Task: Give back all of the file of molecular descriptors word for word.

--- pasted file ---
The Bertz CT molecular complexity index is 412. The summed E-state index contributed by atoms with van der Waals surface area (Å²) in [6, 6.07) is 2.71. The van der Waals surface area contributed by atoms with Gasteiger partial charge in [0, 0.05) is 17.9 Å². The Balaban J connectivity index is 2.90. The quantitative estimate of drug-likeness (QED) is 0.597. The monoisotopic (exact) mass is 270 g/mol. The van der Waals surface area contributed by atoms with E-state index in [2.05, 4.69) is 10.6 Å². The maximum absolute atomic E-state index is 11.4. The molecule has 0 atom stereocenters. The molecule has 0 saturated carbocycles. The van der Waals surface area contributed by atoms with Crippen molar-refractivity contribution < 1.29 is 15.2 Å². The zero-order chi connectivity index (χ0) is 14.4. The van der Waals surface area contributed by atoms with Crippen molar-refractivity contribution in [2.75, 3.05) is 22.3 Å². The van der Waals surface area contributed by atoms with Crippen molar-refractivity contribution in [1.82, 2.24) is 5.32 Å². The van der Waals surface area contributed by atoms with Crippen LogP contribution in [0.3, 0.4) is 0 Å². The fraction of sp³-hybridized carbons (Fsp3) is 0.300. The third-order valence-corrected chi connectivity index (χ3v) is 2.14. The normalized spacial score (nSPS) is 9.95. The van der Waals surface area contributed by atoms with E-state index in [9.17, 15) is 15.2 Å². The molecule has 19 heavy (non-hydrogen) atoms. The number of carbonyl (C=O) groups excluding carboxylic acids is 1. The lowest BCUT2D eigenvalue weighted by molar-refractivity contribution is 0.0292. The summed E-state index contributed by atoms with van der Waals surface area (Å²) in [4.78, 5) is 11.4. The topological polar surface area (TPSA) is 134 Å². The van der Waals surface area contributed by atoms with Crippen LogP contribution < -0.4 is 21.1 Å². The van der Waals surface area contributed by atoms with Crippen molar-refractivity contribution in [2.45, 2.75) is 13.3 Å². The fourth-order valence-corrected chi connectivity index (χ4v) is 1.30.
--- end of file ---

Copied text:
The Bertz CT molecular complexity index is 412. The summed E-state index contributed by atoms with van der Waals surface area (Å²) in [6, 6.07) is 2.71. The van der Waals surface area contributed by atoms with Gasteiger partial charge in [0, 0.05) is 17.9 Å². The Balaban J connectivity index is 2.90. The quantitative estimate of drug-likeness (QED) is 0.597. The monoisotopic (exact) mass is 270 g/mol. The van der Waals surface area contributed by atoms with E-state index in [2.05, 4.69) is 10.6 Å². The maximum absolute atomic E-state index is 11.4. The molecule has 0 atom stereocenters. The molecule has 0 saturated carbocycles. The van der Waals surface area contributed by atoms with Crippen molar-refractivity contribution < 1.29 is 15.2 Å². The zero-order chi connectivity index (χ0) is 14.4. The van der Waals surface area contributed by atoms with Crippen molar-refractivity contribution in [2.75, 3.05) is 22.3 Å². The van der Waals surface area contributed by atoms with Crippen molar-refractivity contribution in [1.82, 2.24) is 5.32 Å². The van der Waals surface area contributed by atoms with Crippen LogP contribution in [0.3, 0.4) is 0 Å². The fraction of sp³-hybridized carbons (Fsp3) is 0.300. The third-order valence-corrected chi connectivity index (χ3v) is 2.14. The normalized spacial score (nSPS) is 9.95. The van der Waals surface area contributed by atoms with E-state index in [9.17, 15) is 15.2 Å². The molecule has 19 heavy (non-hydrogen) atoms. The number of carbonyl (C=O) groups excluding carboxylic acids is 1. The lowest BCUT2D eigenvalue weighted by molar-refractivity contribution is 0.0292. The summed E-state index contributed by atoms with van der Waals surface area (Å²) in [4.78, 5) is 11.4. The topological polar surface area (TPSA) is 134 Å². The van der Waals surface area contributed by atoms with Crippen LogP contribution < -0.4 is 21.1 Å². The van der Waals surface area contributed by atoms with Crippen molar-refractivity contribution in [2.45, 2.75) is 13.3 Å². The fourth-order valence-corrected chi connectivity index (χ4v) is 1.30.